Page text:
Façade Engineering and Analysis Services Limited
Façade Engineering and Analysis Services Limited

Rooflight fragility testing and specification. CWCT Technical Notes 66 and 67.

Historically rooflight glazing has been described as either “fragile” or “non-fragile”. These descriptions were aimed to differentiate between glazing type but they had very little actual meaning as they took no account of factors such as roof location, maintenance strategy or loads likely to act on the glass.

 

To move towards clarifying what may be an appropriate solution for a specific rooflight CWCT have produced various documents that have touched on this subject.

 

  • Technical Update No.10 (replaced TU 4) “Use of glass overhead” dealt with slope and overhead glazing in general and discussed the use of laminated glass in the lower pane which is generally accepted as being required for the majority of rooflights.
  • Technical Note No.68 “Overhead glazing”. This supersedes TU 10 and was extended to additionally cover vertical glazing. The advice with regard to overhead glazing and particularly the lower pane remained generally unaltered with more clarity given to the use of differing glass types. In the location of rooflights a laminated inner is still recommended.
  • Technical Note No.42 “SAFETY AND FRAGILITY OF GLAZED ROOFING - guidance on specification and testing” considered rooflights more specifically and discussed the load categories that may be applied to classify roof glazing. This was replaced by TN Nos. 66 and 67 in February 2010.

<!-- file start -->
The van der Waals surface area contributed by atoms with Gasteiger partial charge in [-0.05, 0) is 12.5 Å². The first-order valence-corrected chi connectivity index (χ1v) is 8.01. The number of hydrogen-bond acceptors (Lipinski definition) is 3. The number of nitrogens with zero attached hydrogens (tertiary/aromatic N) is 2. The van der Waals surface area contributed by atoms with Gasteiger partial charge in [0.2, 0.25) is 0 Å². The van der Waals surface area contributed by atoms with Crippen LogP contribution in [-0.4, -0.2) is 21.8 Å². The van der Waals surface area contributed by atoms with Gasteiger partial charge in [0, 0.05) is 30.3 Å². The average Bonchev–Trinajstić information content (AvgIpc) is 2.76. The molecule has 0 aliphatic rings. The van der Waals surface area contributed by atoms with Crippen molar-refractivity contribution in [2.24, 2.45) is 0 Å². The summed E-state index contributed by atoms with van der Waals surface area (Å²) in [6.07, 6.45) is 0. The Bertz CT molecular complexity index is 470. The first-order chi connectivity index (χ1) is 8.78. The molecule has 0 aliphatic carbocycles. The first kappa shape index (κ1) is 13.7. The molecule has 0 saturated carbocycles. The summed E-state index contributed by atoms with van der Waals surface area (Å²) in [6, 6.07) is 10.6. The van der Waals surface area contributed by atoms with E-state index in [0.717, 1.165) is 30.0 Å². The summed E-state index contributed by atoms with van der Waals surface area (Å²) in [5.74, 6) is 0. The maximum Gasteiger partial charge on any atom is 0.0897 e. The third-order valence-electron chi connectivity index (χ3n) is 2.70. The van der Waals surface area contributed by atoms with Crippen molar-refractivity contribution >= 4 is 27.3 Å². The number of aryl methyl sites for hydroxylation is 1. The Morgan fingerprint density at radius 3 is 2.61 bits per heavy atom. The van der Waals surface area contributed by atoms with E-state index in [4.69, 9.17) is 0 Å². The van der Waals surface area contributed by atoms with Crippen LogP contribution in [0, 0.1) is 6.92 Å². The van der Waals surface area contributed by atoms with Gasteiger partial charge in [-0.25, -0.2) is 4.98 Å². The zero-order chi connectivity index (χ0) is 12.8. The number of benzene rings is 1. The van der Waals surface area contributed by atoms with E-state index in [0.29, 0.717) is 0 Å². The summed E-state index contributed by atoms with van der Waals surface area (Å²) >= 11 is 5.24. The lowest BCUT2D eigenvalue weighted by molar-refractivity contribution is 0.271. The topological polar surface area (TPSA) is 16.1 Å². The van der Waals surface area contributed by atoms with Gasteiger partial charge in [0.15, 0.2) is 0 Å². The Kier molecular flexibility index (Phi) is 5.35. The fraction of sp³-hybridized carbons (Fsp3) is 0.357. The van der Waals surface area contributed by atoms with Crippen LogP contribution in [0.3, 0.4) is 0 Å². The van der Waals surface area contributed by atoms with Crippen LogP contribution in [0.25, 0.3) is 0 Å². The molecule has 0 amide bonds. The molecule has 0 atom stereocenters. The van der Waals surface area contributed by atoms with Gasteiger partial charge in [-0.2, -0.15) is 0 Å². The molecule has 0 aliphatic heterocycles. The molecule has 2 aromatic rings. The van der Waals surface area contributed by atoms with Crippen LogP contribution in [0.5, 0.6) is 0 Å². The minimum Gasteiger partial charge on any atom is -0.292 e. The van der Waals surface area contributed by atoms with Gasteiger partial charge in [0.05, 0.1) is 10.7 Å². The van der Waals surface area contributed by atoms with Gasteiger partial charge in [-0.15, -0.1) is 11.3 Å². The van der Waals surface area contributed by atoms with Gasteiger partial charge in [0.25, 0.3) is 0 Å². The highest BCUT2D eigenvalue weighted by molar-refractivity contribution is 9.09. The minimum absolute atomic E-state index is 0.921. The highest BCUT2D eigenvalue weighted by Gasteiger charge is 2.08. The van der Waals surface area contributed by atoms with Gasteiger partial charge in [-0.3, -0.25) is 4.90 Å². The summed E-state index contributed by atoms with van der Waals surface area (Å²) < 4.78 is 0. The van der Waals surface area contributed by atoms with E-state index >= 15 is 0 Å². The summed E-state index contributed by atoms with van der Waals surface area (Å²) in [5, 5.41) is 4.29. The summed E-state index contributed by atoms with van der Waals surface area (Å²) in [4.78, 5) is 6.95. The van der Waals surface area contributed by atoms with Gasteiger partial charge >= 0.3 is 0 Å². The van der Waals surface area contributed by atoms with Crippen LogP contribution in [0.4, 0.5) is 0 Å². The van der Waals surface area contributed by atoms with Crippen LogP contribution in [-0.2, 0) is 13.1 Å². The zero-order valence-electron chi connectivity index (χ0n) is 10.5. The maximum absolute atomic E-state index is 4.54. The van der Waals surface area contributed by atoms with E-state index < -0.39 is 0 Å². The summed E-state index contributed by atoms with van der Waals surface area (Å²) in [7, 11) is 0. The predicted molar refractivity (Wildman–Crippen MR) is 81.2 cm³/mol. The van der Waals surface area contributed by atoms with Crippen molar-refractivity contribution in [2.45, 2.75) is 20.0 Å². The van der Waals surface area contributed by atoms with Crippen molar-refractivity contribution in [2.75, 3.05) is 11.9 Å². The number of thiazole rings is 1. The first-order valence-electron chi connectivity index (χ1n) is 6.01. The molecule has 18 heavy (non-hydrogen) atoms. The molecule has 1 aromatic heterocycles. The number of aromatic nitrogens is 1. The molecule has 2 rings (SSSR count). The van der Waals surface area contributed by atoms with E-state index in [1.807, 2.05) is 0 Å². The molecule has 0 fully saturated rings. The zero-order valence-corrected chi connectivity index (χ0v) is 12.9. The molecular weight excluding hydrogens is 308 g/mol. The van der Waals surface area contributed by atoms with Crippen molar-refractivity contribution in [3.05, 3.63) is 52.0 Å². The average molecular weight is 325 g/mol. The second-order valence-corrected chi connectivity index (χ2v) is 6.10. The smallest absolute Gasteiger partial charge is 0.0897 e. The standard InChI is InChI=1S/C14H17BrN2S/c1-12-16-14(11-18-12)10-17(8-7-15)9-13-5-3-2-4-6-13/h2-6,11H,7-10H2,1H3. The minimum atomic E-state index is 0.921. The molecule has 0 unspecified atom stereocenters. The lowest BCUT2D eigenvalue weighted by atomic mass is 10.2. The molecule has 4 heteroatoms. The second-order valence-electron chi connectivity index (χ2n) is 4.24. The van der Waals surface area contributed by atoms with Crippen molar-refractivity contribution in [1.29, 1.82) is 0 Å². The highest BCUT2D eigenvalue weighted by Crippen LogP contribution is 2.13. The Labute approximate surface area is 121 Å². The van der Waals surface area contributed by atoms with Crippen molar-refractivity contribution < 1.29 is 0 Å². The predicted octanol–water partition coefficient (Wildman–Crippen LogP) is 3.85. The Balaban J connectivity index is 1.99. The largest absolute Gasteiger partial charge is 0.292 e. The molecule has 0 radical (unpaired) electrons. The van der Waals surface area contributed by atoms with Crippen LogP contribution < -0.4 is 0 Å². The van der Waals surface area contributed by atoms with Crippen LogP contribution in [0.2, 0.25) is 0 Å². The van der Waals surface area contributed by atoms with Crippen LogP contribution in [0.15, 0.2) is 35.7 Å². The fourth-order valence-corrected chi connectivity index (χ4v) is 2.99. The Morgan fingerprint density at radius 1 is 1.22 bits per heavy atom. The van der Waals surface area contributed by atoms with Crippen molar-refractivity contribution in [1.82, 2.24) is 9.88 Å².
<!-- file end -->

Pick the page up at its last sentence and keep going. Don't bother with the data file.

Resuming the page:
• Technical Note No.66 “SAFETY AND FRAGILITY OF GLAZED ROOFING - guidance on specification.”
  • Technical Note No.67 “SAFETY AND FRAGILITY OF GLAZED ROOFING – testing and assessment.”
  • Technical Note No.92 “Simplified method for assessing glazing in Class 2 roofs”

 

In the absence of any suitable other standards (EN or BS) Technical Note Nos. 66 and 67 should be cited in project specifications and compliance with these will be required.

 

In TN66 glazed roofs are classified into 4 classes.

 

Class 0

Roofs which are designed for unrestricted access by building occupants.

 

Class 1

Roofs which will be walked on for occasional cleaning/maintenance activities and which will therefore need to support both the weight of people on the glass and their equipment. Such roofs could be subject to impact from a person, and/or any object carried, falling onto its surface.

 

Class 2

Roofs where people are not intended to walk on the glass, but which are required to be non-fragile to protect people in the following circumstances:

• Where maintenance personnel walking adjacent to the glass roof could trip or fall onto the glass surface.

• Where maintenance personnel working on the glass roof could fall onto the glass surface from crawler boards or other access equipment.

 

Class 3

Roofs which are fragile.

 

FEASL can assist in reviewing location and maintenance strategy for each particular rooflight and help all parties to ensure that an appropriate classification is applied within the project specifications.